Life can turn on the chance of a random gift. Goedert wouldn't have Clay Matthews Authentic Jersey made it to South Dakota State without Larson's repeated intervention. And if Goedert hadn't made it to South Dakota State, albeit an FCS school, he would never have stuck the one-handed catch that catapulted him into the national consciousness. He wouldn't have competed against FBS opponents such as Kansas and TCU. And, without a doubt, he would never, ever have become a projected first-round pick.
Goedert could be the first tight end selected when the draft opens April 26. The team that takes him will get 256-pound tight end with 10-inch hands like Odell Beckham Jr. and an affinity for dramatic plays. It will also take on a unique character who rides a 6-foot unicycle for fun, is ready to bust out from small-town stereotypes and isn't opposed to wearing a leopard-print Snuggie to embarrass his sisters in public.
"I like to bring the flair," he said. "Fans of the city I go to will like it. If people are wondering what they'll be getting, I'd say to think about how much fun and how much energy I'll bring."You can trace Goedert's elite receiving skills to the nighttime routine he began as an 8-year-old, when he would refuse to sleep until his stepfather, Gary Carlson, agreed to throw him footballs from his bedroom doorway.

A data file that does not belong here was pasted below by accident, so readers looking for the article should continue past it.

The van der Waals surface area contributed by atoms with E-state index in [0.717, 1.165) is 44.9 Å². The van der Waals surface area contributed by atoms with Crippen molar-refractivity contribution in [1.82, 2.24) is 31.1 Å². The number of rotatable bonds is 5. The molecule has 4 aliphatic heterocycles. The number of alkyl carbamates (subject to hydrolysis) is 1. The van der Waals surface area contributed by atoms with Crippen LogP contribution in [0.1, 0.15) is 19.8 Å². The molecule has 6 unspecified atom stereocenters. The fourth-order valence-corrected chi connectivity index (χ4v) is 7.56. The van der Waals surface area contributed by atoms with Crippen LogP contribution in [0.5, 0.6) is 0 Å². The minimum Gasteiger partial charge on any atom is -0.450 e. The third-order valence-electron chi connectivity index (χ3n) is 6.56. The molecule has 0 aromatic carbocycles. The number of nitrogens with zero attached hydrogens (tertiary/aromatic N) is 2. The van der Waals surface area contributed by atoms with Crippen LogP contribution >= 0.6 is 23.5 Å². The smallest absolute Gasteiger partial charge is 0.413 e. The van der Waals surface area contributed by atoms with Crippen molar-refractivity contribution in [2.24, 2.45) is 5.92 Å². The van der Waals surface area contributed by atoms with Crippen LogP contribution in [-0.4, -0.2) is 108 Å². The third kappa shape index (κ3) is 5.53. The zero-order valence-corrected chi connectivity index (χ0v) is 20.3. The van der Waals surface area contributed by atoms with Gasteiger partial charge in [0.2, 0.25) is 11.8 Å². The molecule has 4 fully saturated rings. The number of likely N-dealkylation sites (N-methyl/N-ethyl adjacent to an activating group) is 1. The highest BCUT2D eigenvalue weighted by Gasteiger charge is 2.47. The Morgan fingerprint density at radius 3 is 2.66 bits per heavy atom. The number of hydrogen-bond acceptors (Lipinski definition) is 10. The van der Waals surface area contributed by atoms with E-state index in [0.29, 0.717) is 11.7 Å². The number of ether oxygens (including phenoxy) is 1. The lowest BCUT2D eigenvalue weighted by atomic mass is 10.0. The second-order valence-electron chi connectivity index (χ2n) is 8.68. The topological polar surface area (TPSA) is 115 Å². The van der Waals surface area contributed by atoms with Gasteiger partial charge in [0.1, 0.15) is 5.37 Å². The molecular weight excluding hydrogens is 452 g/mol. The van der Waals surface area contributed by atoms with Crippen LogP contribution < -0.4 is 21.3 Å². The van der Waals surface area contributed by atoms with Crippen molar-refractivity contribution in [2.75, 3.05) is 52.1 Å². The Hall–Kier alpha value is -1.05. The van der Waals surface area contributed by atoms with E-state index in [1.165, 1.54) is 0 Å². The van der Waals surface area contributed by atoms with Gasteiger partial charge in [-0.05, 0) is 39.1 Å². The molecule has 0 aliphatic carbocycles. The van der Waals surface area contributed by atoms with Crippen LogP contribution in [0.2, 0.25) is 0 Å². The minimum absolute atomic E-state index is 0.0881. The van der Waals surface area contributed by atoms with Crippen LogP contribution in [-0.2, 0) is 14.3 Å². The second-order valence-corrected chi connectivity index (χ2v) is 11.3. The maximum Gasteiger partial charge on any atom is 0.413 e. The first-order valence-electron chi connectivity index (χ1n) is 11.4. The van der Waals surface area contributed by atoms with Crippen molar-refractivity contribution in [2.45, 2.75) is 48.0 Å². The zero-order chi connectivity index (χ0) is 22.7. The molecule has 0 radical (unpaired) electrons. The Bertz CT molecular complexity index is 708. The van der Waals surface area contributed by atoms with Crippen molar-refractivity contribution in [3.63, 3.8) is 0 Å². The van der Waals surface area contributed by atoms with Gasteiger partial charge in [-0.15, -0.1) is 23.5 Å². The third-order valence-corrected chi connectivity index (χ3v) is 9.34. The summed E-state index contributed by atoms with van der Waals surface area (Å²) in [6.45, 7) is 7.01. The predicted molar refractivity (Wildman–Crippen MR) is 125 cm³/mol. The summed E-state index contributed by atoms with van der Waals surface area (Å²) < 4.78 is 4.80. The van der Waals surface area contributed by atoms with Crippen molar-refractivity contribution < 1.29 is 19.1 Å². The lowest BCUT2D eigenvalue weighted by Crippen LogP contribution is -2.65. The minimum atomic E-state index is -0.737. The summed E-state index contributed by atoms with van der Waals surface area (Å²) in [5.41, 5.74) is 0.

"A stalling tactic," his sister Megan said. Not so, said Goedert. I'd have him keep throwing me the ball," he said, "so I could do one-handed catches. That's where it all came from." Goedert showed up on the Brookings, South Dakota, campus in 2013 amid little fanfare. He redshirted his first year, then caught 34 passes over his next two seasons as he added 60 pounds. From the beginning, however, Goedert brought with him undeniable assets: big hands and a star's mindset in deploying them. To find gloves that fit, the school submitted a special order to Under Armour for size XXXL. With those mitts, attached to 34-inch arms on a 6-5 frame, Goedert could reach over any FCS defender.